NATO chief holds talks in Turkey

AFP , Monday 4 Apr 2011

Talks were held behind closed doors between NATO's chief and Turkey's prime minister as a Gaddafi envoy sought to discuss the possibility for a ceasfire

Leftist demonstrators hold posters with banners in Ankara, Turkey, Thursday 24 March 2011. (AP)

NATO chief Anders Fogh Rasmussen met with Turkish officials on Monday as an envoy of Muammar Gaddafi arrived in Ankara for talks on a possible ceasefire in conflict-torn Libya.

Rasmussen held talks behind closed doors with Prime Minister Recep Tayyip Erdogan in a meeting attended also by Foreign Minister Ahmet Davutoglu and Defence Minister Vecdi Gonul.
He had further talks with Davutoglu before wrapping up his visit.

"We place great importance on the continuation of efficient NATO efforts... to secure the safety of Libyans, the normalisation of the situation in Libya and an end to attacks on civilians," Davutoglu told reporters after the meeting.

"We reviewed the efforts over the past week... and also Turkey's efforts for humanitarian assistance to Libya," he said.

In the meantime, Libya's Deputy Foreign Minister Abdelati Laabidi arrived in Ankara to seek Turkish help for a possible ceasefire with opposition forces.

"Both sides have told us that they have certain thoughts on a ceasefire. We will talk to the two sides and see whether there is any common ground," a senior Turkish diplomat told AFP on condition of anonymity.

NATO took full control of Libyan operations on Thursday, replacing a US-led coalition that had been conducting air raids since March 19.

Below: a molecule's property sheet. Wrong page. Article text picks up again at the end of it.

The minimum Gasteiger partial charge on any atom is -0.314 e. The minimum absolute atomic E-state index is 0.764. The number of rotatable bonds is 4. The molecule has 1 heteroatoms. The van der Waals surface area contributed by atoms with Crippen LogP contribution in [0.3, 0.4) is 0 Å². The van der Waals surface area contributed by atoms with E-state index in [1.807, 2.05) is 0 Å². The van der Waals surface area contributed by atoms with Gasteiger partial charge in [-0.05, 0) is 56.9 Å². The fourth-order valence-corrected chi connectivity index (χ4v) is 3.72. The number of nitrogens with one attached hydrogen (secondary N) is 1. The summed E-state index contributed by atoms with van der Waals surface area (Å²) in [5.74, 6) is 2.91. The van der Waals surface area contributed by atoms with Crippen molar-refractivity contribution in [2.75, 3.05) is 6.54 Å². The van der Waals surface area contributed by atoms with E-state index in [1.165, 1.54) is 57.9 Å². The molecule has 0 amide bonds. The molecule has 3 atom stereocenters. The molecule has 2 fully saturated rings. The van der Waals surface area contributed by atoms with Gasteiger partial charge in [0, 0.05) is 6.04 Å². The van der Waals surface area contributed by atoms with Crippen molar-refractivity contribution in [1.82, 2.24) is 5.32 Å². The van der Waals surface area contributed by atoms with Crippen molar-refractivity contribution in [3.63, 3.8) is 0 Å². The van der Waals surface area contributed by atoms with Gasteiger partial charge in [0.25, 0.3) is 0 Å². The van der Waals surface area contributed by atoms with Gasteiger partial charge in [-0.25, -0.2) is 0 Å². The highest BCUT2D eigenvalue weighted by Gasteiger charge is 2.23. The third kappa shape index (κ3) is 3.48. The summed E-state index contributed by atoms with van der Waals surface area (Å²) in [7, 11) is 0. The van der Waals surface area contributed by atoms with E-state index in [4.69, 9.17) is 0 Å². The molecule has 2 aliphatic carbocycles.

Turkey, NATO's sole predominantly Muslim member and a key regional player, had slammed the strikes, vowing to "never point a gun at the Libyan people."

On March 24, the Turkish parliament approved the dispatch of six naval vessels to a NATO patrol mission in Libyan waters as the Islamist-rooted government moved reluctantly to join the military campaign.

Davutoglu said a Turkish ferry that took wounded Libyans from Misrata and Benghazi was on its way to Turkey, expected to arrive late Tuesday at the Aegean port of Izmir.

It carried about 475 people, including about 350 Libyans who are to receive medical treatment in Turkey, relatives accompanying them as well as several dozen Turks and foreigners who requested evacuation from Libya, he said.

Three Turkish military cargo planes were to fly to Benghazi Monday and Tuesday to take medical equipment "to set up a field hospital there to treat wounded people who cannot be transported here," he added.

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